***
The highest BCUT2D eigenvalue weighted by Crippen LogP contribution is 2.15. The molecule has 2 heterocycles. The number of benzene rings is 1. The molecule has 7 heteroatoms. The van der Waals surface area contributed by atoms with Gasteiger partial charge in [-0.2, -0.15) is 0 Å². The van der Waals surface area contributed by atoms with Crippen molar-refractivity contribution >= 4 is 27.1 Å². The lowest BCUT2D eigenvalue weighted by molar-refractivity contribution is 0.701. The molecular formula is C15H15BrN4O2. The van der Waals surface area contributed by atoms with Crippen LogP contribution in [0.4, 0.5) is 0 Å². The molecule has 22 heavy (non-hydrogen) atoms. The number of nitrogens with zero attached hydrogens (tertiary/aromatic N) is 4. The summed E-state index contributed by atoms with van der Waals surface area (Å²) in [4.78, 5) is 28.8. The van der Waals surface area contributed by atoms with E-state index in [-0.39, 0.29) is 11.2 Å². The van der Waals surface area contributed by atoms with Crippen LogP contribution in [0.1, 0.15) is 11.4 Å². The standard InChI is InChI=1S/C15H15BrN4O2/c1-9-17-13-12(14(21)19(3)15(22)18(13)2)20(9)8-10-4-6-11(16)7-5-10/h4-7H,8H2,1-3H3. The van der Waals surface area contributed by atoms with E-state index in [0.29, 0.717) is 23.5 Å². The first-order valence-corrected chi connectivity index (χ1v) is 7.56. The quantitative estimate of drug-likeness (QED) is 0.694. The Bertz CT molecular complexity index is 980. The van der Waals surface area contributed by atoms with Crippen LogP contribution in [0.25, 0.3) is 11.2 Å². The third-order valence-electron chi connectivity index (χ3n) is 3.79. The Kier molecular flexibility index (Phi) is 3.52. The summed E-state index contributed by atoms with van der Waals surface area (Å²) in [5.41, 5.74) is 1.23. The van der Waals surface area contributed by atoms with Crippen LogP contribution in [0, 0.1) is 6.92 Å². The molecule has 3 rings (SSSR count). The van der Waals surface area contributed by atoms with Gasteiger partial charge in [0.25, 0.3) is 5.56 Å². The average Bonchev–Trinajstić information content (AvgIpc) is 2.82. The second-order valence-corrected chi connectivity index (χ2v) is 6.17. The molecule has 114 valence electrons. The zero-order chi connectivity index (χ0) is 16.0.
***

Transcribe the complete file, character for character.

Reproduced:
The highest BCUT2D eigenvalue weighted by Crippen LogP contribution is 2.15. The molecule has 2 heterocycles. The number of benzene rings is 1. The molecule has 7 heteroatoms. The van der Waals surface area contributed by atoms with Gasteiger partial charge in [-0.2, -0.15) is 0 Å². The van der Waals surface area contributed by atoms with Crippen molar-refractivity contribution >= 4 is 27.1 Å². The lowest BCUT2D eigenvalue weighted by molar-refractivity contribution is 0.701. The molecular formula is C15H15BrN4O2. The van der Waals surface area contributed by atoms with Crippen LogP contribution in [0.4, 0.5) is 0 Å². The molecule has 22 heavy (non-hydrogen) atoms. The number of nitrogens with zero attached hydrogens (tertiary/aromatic N) is 4. The summed E-state index contributed by atoms with van der Waals surface area (Å²) in [4.78, 5) is 28.8. The van der Waals surface area contributed by atoms with E-state index in [-0.39, 0.29) is 11.2 Å². The van der Waals surface area contributed by atoms with Crippen LogP contribution in [0.1, 0.15) is 11.4 Å². The standard InChI is InChI=1S/C15H15BrN4O2/c1-9-17-13-12(14(21)19(3)15(22)18(13)2)20(9)8-10-4-6-11(16)7-5-10/h4-7H,8H2,1-3H3. The van der Waals surface area contributed by atoms with E-state index in [0.29, 0.717) is 23.5 Å². The first-order valence-corrected chi connectivity index (χ1v) is 7.56. The quantitative estimate of drug-likeness (QED) is 0.694. The Bertz CT molecular complexity index is 980. The van der Waals surface area contributed by atoms with Crippen LogP contribution in [0.25, 0.3) is 11.2 Å². The third-order valence-electron chi connectivity index (χ3n) is 3.79. The Kier molecular flexibility index (Phi) is 3.52. The summed E-state index contributed by atoms with van der Waals surface area (Å²) in [5.41, 5.74) is 1.23. The van der Waals surface area contributed by atoms with Crippen LogP contribution in [0, 0.1) is 6.92 Å². The molecule has 3 rings (SSSR count). The van der Waals surface area contributed by atoms with Gasteiger partial charge in [0.25, 0.3) is 5.56 Å². The average Bonchev–Trinajstić information content (AvgIpc) is 2.82. The second-order valence-corrected chi connectivity index (χ2v) is 6.17. The molecule has 114 valence electrons. The zero-order chi connectivity index (χ0) is 16.0.